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The Carnatic, its repairs being completed, left Hong Kong The day before (page 111), it was “announced” that the Carnatic would leave at “five the next morning” not 9.30. Both Towle’s translation and Verne’s original have this inconsistency.—J.M.

twelve hours before the stated time, without any notice being given; and we must now wait a week for another steamer.” As he said “a week” Fix felt his heart leap for joy. Fogg detained at Hong Kong for a week! There would be time for the warrant to arrive, and fortune at last favoured the representative of the law. His horror may be imagined when he heard Mr. Fogg say, in his placid voice, “But there are other vessels besides the Carnatic, it seems to me, in the harbour of Hong Kong.” And, offering his arm to Aouda, he directed his steps toward the docks in search of some craft about to start. Fix, stupefied, followed; it seemed as if he were attached to Mr.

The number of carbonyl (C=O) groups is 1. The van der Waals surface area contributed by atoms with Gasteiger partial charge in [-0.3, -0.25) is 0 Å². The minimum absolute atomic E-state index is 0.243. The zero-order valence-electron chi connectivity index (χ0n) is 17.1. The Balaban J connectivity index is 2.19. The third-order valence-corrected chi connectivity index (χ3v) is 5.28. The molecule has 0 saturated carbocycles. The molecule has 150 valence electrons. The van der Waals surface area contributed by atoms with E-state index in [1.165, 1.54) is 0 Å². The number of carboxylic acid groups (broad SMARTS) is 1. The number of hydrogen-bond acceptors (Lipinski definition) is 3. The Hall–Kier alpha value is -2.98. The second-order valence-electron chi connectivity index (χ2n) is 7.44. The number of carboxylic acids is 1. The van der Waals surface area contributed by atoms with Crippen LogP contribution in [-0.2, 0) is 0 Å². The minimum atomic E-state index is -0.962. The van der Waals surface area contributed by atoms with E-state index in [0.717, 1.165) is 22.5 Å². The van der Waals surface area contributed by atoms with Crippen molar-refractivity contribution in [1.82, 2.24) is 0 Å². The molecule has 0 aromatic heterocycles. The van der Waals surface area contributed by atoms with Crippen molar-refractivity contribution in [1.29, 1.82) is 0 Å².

Fogg by an invisible thread. Chance, however, appeared really to have abandoned the man it had hitherto served so well. For three hours Phileas Fogg wandered about the docks, with the determination, if necessary, to charter a vessel to carry him to Yokohama; but he could only find vessels which were loading or unloading, and which could not therefore set sail. Fix began to hope again.

But Mr. Fogg, far from being discouraged, was continuing his search, resolved not to stop if he had to resort to Macao, when he was accosted by a sailor on one of the wharves.